Australia's pace spearhead Pat Cummins insists his body has recovered from the gruelling England tour as he plans to kick-start his summer for NSW.
Cummins joined David Warner as the only player to feature in all of Australia's 14 matches in the World Cup and Ashes, sending down almost 300 overs.
The right-armer has enjoyed a four-week rest since the last Test at The Oval, and only returned to bowling this week.
He plans on playing a one-dayer for NSW against Tasmania on Wednesday alongside Josh Hazlewood at North Sydney as the pair's first game of the summer campaign.
The international Twenty20s and a Sheffield Shield game against Western Australia at the SCG are also on Cummins' agenda before the November 21 first Test against Pakistan.
"Four weeks, completely off bowling. It's as good of a break as you get as a fast bowler," Cummins told AAP.
"It was a pretty heavy stint over there but I had no real niggles.
"Other than fatigue there were no real red flags. I was happy to bowl as much as I did.
"The wickets were a little softer over there and the conditions a bit cooler so it was a little bit easier for a fast bowler than back here in Australia."
Cummins had maintained throughout the England tour he did not want to rest, and regularly consulted with coach Justin Langer over his workload.
The quick's body - which routinely struggled with injury for the first five years of his career - has now become of Australian cricket's most valuable commodities.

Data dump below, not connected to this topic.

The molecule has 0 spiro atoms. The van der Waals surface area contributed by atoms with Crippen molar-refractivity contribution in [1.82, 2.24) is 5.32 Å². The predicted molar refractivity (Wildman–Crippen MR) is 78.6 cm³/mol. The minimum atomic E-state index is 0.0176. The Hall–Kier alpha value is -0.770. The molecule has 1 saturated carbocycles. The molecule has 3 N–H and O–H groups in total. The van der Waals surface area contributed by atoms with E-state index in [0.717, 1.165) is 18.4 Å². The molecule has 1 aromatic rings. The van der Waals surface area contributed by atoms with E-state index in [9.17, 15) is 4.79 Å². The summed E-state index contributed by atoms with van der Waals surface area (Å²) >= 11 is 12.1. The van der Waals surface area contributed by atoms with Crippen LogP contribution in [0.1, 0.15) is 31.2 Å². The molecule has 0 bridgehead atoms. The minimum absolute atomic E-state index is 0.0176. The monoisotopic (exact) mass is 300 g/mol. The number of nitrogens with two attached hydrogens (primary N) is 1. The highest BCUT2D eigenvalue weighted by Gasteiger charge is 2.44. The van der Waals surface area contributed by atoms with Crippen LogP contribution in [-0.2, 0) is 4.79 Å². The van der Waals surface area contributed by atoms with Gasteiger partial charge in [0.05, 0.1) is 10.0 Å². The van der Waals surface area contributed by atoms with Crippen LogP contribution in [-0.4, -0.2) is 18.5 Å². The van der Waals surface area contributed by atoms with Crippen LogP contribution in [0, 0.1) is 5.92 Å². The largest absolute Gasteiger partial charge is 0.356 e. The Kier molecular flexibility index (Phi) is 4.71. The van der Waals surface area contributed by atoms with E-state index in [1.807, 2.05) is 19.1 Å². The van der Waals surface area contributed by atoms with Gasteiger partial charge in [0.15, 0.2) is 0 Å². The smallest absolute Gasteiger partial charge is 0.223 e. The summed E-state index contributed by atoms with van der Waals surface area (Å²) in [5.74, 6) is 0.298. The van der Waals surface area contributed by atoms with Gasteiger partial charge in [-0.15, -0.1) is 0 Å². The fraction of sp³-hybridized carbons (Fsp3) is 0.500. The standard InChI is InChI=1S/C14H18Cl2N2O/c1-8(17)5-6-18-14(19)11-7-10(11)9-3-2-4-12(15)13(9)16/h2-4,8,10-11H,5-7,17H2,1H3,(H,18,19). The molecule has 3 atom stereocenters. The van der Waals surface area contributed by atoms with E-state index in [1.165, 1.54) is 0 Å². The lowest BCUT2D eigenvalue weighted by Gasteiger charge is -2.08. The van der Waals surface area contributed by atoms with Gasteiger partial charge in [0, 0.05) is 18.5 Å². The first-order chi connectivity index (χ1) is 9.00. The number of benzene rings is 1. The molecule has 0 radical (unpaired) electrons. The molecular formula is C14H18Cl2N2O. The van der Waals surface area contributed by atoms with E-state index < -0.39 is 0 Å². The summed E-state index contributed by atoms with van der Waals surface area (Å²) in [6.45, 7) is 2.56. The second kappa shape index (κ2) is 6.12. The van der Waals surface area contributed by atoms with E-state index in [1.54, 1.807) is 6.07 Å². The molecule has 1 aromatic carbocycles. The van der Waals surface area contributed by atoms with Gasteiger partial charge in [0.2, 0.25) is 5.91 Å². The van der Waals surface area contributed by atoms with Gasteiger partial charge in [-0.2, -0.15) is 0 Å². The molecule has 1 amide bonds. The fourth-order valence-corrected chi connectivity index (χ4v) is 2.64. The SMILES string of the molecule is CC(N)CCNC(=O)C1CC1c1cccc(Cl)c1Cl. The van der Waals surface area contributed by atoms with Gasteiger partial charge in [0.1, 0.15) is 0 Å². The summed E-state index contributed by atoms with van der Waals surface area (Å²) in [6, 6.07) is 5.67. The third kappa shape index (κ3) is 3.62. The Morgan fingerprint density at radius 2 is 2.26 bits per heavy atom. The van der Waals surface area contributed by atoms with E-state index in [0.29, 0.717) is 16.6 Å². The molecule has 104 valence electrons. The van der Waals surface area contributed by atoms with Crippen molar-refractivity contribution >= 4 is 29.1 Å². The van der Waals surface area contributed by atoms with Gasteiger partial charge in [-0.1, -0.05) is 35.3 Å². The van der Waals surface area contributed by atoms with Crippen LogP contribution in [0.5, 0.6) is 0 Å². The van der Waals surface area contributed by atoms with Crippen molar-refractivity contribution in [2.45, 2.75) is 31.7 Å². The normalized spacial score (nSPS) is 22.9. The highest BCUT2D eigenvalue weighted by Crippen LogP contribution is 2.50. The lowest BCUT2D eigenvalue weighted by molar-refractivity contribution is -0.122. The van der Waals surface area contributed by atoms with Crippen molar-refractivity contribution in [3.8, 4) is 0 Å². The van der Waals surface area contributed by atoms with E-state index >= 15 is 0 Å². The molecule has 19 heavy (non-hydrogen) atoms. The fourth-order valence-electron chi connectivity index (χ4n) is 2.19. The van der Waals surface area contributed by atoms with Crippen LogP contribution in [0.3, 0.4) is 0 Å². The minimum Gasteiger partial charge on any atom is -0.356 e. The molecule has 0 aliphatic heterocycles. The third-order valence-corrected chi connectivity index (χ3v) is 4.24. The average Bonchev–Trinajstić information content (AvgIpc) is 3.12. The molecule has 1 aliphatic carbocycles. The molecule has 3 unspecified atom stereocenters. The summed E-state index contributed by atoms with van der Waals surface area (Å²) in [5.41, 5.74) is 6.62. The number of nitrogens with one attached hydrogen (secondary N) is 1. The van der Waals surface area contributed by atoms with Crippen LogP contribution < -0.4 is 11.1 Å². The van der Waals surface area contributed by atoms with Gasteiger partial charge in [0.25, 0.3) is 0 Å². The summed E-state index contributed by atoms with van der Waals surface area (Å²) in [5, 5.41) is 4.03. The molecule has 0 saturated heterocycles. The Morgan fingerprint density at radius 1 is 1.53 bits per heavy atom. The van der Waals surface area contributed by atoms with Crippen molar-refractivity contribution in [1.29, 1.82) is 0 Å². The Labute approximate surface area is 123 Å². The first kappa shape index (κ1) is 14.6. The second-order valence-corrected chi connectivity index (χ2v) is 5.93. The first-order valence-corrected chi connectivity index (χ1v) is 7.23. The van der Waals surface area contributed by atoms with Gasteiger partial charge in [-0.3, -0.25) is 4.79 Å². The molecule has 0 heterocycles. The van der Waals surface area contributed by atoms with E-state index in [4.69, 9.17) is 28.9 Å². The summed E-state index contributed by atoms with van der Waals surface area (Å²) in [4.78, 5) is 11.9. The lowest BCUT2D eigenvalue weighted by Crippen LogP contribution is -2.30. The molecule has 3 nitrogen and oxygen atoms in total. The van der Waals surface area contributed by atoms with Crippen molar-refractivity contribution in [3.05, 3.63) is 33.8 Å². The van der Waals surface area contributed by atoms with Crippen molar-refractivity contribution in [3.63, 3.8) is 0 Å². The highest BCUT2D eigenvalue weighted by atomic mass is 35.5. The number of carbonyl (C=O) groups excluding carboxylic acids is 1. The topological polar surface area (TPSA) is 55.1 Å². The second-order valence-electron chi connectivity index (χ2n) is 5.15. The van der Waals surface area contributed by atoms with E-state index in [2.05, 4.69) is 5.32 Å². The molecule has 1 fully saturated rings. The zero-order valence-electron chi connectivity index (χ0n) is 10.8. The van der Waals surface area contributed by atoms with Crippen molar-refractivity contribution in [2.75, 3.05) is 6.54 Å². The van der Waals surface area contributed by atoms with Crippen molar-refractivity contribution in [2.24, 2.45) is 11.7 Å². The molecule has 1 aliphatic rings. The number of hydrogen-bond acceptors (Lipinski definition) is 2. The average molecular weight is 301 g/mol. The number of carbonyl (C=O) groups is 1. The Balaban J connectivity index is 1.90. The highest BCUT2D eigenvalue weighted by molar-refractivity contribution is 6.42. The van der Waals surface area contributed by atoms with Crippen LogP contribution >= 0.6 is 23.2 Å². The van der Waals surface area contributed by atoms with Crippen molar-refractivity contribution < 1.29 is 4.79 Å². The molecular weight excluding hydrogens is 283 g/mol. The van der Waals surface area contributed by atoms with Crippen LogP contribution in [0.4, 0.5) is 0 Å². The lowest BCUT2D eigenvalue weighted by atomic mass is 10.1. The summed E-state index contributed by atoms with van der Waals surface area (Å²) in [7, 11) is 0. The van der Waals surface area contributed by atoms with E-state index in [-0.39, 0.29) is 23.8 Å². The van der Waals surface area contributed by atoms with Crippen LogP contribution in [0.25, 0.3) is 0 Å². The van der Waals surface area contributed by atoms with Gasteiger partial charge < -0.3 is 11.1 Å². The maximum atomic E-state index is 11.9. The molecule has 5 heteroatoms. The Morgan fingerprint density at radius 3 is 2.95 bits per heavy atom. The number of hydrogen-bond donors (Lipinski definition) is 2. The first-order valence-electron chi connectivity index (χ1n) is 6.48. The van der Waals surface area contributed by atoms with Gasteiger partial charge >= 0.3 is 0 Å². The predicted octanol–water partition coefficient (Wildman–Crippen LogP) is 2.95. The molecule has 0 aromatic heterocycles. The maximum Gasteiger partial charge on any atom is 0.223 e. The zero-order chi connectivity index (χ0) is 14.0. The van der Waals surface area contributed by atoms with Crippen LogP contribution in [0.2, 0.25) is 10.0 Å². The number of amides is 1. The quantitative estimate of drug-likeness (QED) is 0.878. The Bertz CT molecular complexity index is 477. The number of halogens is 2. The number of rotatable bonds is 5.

He is now undoubtedly team's strike bowler, having secured the No.1 world ranking in Test cricket this year.
He has been Australia's top wicket-taker in their past two Test series, while his average of 21.45 is the third best of all time for Aussies who have taken more than 100 wickets.
"I've missed so much cricket when I have been injured," Cummins said of managing his workload.
"I kind of want to strike the balance to keep playing as much as I can while minimising injury.
"I'm sure if I had minor injuries come up and I was super fatigued I might have rested, but we have that pretty good and open dialogue.
"Especially now we have six or seven bowlers around who can all come in and play really well.
"It makes it a bit easier, we've got a bit more of a squad mentality with our fast bowlers."
Australian Associated Press